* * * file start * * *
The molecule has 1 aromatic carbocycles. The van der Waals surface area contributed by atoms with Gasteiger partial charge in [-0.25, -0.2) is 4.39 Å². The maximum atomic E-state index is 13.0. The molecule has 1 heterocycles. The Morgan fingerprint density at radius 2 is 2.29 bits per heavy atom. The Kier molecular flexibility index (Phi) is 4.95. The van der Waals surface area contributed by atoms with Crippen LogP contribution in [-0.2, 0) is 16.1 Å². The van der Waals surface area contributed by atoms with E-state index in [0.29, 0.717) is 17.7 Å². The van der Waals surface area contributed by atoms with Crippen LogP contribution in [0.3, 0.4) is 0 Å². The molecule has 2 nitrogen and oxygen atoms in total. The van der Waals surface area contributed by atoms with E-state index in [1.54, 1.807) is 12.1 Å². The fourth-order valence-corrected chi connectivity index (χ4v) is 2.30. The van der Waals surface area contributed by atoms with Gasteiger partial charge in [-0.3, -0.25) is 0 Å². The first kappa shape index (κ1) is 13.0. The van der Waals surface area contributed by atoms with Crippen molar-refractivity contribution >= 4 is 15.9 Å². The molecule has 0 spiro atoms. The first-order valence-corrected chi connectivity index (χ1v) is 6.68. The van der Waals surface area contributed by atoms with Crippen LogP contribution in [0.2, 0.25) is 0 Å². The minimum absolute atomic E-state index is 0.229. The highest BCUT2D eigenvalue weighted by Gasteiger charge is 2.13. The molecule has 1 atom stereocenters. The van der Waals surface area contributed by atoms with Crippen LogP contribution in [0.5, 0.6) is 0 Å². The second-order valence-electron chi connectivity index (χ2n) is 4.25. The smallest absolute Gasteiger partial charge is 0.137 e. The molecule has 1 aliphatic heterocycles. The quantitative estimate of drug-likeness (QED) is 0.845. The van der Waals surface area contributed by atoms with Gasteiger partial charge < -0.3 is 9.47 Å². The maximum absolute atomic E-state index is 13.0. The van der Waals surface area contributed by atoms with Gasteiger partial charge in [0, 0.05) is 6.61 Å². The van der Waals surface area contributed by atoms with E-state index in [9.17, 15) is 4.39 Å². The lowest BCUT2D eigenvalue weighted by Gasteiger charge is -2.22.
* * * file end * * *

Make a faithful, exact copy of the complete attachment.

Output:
The molecule has 1 aromatic carbocycles. The van der Waals surface area contributed by atoms with Gasteiger partial charge in [-0.25, -0.2) is 4.39 Å². The maximum atomic E-state index is 13.0. The molecule has 1 heterocycles. The Morgan fingerprint density at radius 2 is 2.29 bits per heavy atom. The Kier molecular flexibility index (Phi) is 4.95. The van der Waals surface area contributed by atoms with Crippen LogP contribution in [-0.2, 0) is 16.1 Å². The van der Waals surface area contributed by atoms with E-state index in [0.29, 0.717) is 17.7 Å². The van der Waals surface area contributed by atoms with Crippen LogP contribution in [0.3, 0.4) is 0 Å². The molecule has 2 nitrogen and oxygen atoms in total. The van der Waals surface area contributed by atoms with E-state index in [1.54, 1.807) is 12.1 Å². The fourth-order valence-corrected chi connectivity index (χ4v) is 2.30. The van der Waals surface area contributed by atoms with Gasteiger partial charge in [-0.3, -0.25) is 0 Å². The first kappa shape index (κ1) is 13.0. The van der Waals surface area contributed by atoms with Crippen molar-refractivity contribution >= 4 is 15.9 Å². The molecule has 0 spiro atoms. The first-order valence-corrected chi connectivity index (χ1v) is 6.68. The van der Waals surface area contributed by atoms with Crippen LogP contribution in [0.2, 0.25) is 0 Å². The minimum absolute atomic E-state index is 0.229. The highest BCUT2D eigenvalue weighted by Gasteiger charge is 2.13. The molecule has 1 atom stereocenters. The van der Waals surface area contributed by atoms with Crippen LogP contribution in [0.5, 0.6) is 0 Å². The second-order valence-electron chi connectivity index (χ2n) is 4.25. The smallest absolute Gasteiger partial charge is 0.137 e. The molecule has 1 aliphatic heterocycles. The quantitative estimate of drug-likeness (QED) is 0.845. The van der Waals surface area contributed by atoms with Gasteiger partial charge < -0.3 is 9.47 Å². The maximum absolute atomic E-state index is 13.0. The van der Waals surface area contributed by atoms with Gasteiger partial charge in [0, 0.05) is 6.61 Å². The van der Waals surface area contributed by atoms with E-state index in [9.17, 15) is 4.39 Å². The lowest BCUT2D eigenvalue weighted by Gasteiger charge is -2.22.